Optical techniques developed by researchers, has detected the presence of pancreatic cancer through analysis of neighboring tissue in the duodenum and part of the small intestine neighboring the pancreas.
Vadim Backman, professor of biomedical engineering at the McCormick School of Engineering and Applied Science at Northwestern, has revealed that the new technology has shown some promise in clinical trial results.
AdvertisementWriting about their study in the journal Disease Markers, the researchers expressed their hoped that it could help raise the extremely low survival rate of pancreatic cancer patients by aiding early detection.
Backman and graduate student Vladimir Turzhitsky have revealed that their technology uses novel light-scattering techniques to analyze extremely subtle changes in the cells of the duodenum. The cells are obtained through a minimally invasive endoscopy, they say.
The researchers observed during the study that cells that appear normal using traditional microscopy techniques do show signs of abnormality when examined using the Northwestern technique, which provides cell analysis on the much smaller nanoscale.
The clinical trial, conducted in collaboration with researchers from at NorthShore University HealthSystem and the University of Pittsburgh Medical Center, involved 203 patients.
The researchers said that the technique accurately discriminated with 95 percent sensitivity between healthy patients, and those with differing stages of the disease. According to them, only five percent of patients were found to have been diagnosed with false negatives after testing.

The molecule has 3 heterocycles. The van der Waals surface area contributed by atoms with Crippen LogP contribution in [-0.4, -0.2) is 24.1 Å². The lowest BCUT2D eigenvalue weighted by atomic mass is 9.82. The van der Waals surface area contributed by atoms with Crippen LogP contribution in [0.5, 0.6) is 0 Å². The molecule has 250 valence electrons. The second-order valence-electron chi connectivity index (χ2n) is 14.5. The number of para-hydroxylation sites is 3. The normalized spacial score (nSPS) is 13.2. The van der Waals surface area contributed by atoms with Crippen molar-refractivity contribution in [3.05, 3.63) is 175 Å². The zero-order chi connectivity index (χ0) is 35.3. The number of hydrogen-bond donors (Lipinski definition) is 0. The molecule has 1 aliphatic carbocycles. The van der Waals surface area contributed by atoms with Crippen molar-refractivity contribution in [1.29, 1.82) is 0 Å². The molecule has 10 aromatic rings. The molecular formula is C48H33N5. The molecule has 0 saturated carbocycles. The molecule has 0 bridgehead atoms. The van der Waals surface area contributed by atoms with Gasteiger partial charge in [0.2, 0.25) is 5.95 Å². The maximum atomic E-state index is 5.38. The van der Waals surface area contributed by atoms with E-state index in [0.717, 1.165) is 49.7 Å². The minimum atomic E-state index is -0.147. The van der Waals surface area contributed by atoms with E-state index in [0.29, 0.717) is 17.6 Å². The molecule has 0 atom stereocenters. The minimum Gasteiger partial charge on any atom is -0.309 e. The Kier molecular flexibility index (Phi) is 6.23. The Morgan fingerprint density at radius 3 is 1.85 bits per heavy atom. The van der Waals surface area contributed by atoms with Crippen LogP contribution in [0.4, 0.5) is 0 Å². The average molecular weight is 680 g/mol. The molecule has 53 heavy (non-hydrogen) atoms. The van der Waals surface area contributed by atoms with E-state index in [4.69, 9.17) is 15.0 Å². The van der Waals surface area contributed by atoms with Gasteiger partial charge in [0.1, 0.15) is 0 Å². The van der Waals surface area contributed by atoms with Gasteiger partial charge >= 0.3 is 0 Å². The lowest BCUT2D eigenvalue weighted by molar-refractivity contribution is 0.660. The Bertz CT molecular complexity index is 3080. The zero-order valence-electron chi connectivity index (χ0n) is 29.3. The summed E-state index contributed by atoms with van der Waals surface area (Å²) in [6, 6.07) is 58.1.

The specificity of the testing group was 71 percent. The results confirm those of an earlier study of 51 patients, reported in August 2007.
The larger number of patients in the more recent study allowed researchers to calculate the "area under the receiver operator characteristic" (AUROC), which is an analysis of the accuracy of the test in distinguishing healthy samples from diseased samples.
While the sensitivity and specificity of tests may vary based on the threshold set by researchers for diagnosis, the AUROC measures the overall efficacy of the diagnostic technique.
The analysis showed an 85 percent AUROC for the Northwestern method.
In their study report, the researchers write that their study also showed promising results in detecting mucinous cyst lesions, which are a precursor to cancer.
They say that their approach may pave the way for a method for early diagnosis, if further clinical trials confirm their results.
"Typically, by the time a patient is diagnosed with pancreatic cancer, it is too late for the most successful treatments. Our hope is that this technology will provide a better method for early diagnosis of the disease, which could greatly improve the survival rate," says Backman.
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